Wednesday, January 12, 2011

Ciao, Papa

I just learned that Peter Yates, british-born director of the 1979 movie Breaking Away died on Sunday.
As I've continued this blog over the past year, I've tried to steer away from things that have to do with me personally.  Why?  Well, mostly because I'm an incredibly boring individual.  However today, I'm going to bend my self-imposed rule just a bit, not because I think anyone will really find it interesting, but because I'm feeling all nostalgic suddenly.  Consider it my "Clark Griswold-stuck-in-the-attic-watching-old-family-movies-moment."

When I was a kid, two of my more favorite things to do were to watch movies and to ride my bike.  It was just about 1978 when my parents got me my first real bike, a Huffy Thunder Road.
It wasn't long after that that my family went to see Breaking Away.  The only scene I remembered as a kid was when Dave races against Team Cinzano outside Indianapolis. 

This scene was most memorable to me for two reasons, I think.  #1) Although it was just a Hollywood moment, it was the first bike race I had ever seen, and #2) I had just had my ass kicked by a kid named Tom C. on the playground because he didn't like my plaid pants....(yeah - my mother dressed me funny).
This is the exact kind of shit my mother would love to buy for me.

Anyway - I've watched Breaking Away many, many times since and every time I see it, it means something new to me.  Sometimes I watch it from the standpoint of Mike, Dave's angry friend who starts craving the glory days only a few months after graduation. Sometimes I watch it through the eyes of Dave's Dad who revels in his own crankiness ("REFUND???"). And sometimes I watch it from the standpoint of Dave's Mom who gets a US passport not for travelling abroad, but just in case the checkout lady at the grocery store asks her for identification one day, she can appear like a world traveler.  But mostly I watch it from the standpoint of Dave who is constantly fighting who he is, craving to be something he's not, and coming to terms with something somewhere in between.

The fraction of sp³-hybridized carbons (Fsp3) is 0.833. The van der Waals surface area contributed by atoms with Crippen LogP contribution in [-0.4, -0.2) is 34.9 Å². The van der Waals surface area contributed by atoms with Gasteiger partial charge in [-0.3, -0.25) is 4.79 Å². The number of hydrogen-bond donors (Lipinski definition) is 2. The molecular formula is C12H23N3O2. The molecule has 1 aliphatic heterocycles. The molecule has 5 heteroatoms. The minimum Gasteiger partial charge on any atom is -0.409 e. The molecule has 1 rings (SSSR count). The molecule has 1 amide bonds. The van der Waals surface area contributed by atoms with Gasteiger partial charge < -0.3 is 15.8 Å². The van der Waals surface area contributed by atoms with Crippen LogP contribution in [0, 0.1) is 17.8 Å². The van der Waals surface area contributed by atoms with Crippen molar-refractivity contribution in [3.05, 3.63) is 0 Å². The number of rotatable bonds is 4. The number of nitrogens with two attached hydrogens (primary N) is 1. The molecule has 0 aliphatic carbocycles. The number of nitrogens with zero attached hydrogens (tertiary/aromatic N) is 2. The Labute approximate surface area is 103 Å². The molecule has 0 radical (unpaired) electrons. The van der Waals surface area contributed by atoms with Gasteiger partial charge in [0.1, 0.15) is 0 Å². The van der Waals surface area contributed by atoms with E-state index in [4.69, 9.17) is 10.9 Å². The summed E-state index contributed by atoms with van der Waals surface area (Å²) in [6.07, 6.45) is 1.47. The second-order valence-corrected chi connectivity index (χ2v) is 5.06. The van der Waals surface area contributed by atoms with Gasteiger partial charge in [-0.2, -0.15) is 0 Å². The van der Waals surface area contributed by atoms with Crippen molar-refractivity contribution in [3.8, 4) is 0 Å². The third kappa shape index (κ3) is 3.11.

One of my favorite scenes:

I've discussed a number of times with a lot of different people what the best "cycling movie" is, documentaries not included.  I always respond Breaking Away, probably because it's not about cycling at all.  Its greatness transcends cycling, just like the beauty of cycling transcends the actual bike.  Thanks, Pete.


  1. Wow! Today's post was 'poo-rific.'

  2. Nice post, great movie. Definitely one of the best. I only hope there's another great cycling movie in the near future.

  3. I want to thank you for the nostalgic trip. I wanted to show my 7 year old grandson a picture of my first bike. The Huffy Thunder Road. Google brought me here. Thanks again.